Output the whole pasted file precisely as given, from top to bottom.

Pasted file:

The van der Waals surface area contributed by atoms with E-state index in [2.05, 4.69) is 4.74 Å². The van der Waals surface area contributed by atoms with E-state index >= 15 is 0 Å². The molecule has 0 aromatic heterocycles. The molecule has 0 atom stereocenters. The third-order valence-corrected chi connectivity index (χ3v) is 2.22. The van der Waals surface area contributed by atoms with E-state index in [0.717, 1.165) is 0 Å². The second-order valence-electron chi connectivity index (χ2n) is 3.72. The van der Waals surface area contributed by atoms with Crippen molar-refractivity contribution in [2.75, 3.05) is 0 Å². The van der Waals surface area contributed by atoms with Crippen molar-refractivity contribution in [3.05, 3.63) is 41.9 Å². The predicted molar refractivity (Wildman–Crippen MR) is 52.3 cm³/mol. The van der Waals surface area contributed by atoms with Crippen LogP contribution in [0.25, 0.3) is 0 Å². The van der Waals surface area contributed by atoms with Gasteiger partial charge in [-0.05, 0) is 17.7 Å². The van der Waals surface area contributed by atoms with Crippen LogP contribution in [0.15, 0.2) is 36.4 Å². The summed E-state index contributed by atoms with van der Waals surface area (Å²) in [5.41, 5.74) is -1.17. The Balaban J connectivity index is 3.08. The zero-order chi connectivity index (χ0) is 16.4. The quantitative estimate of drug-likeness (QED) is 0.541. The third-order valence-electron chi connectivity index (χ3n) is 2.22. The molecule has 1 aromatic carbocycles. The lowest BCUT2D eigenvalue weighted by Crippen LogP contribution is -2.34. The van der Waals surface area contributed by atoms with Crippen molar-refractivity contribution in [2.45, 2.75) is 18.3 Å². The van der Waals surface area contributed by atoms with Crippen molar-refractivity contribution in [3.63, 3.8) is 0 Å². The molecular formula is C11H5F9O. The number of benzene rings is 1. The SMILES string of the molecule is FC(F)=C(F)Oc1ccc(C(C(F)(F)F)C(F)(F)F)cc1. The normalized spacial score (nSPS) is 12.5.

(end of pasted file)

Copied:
The van der Waals surface area contributed by atoms with E-state index in [2.05, 4.69) is 4.74 Å². The van der Waals surface area contributed by atoms with E-state index >= 15 is 0 Å². The molecule has 0 aromatic heterocycles. The molecule has 0 atom stereocenters. The third-order valence-corrected chi connectivity index (χ3v) is 2.22. The van der Waals surface area contributed by atoms with E-state index in [0.717, 1.165) is 0 Å². The second-order valence-electron chi connectivity index (χ2n) is 3.72. The van der Waals surface area contributed by atoms with Crippen molar-refractivity contribution in [2.75, 3.05) is 0 Å². The van der Waals surface area contributed by atoms with Crippen molar-refractivity contribution in [3.05, 3.63) is 41.9 Å². The predicted molar refractivity (Wildman–Crippen MR) is 52.3 cm³/mol. The van der Waals surface area contributed by atoms with Crippen LogP contribution in [0.25, 0.3) is 0 Å². The van der Waals surface area contributed by atoms with Gasteiger partial charge in [-0.05, 0) is 17.7 Å². The van der Waals surface area contributed by atoms with Crippen LogP contribution in [0.15, 0.2) is 36.4 Å². The summed E-state index contributed by atoms with van der Waals surface area (Å²) in [5.41, 5.74) is -1.17. The Balaban J connectivity index is 3.08. The zero-order chi connectivity index (χ0) is 16.4. The quantitative estimate of drug-likeness (QED) is 0.541. The third-order valence-electron chi connectivity index (χ3n) is 2.22. The molecule has 1 aromatic carbocycles. The lowest BCUT2D eigenvalue weighted by Crippen LogP contribution is -2.34. The van der Waals surface area contributed by atoms with Crippen molar-refractivity contribution in [2.45, 2.75) is 18.3 Å². The van der Waals surface area contributed by atoms with Crippen molar-refractivity contribution in [3.63, 3.8) is 0 Å². The molecular formula is C11H5F9O. The number of benzene rings is 1. The SMILES string of the molecule is FC(F)=C(F)Oc1ccc(C(C(F)(F)F)C(F)(F)F)cc1. The normalized spacial score (nSPS) is 12.5.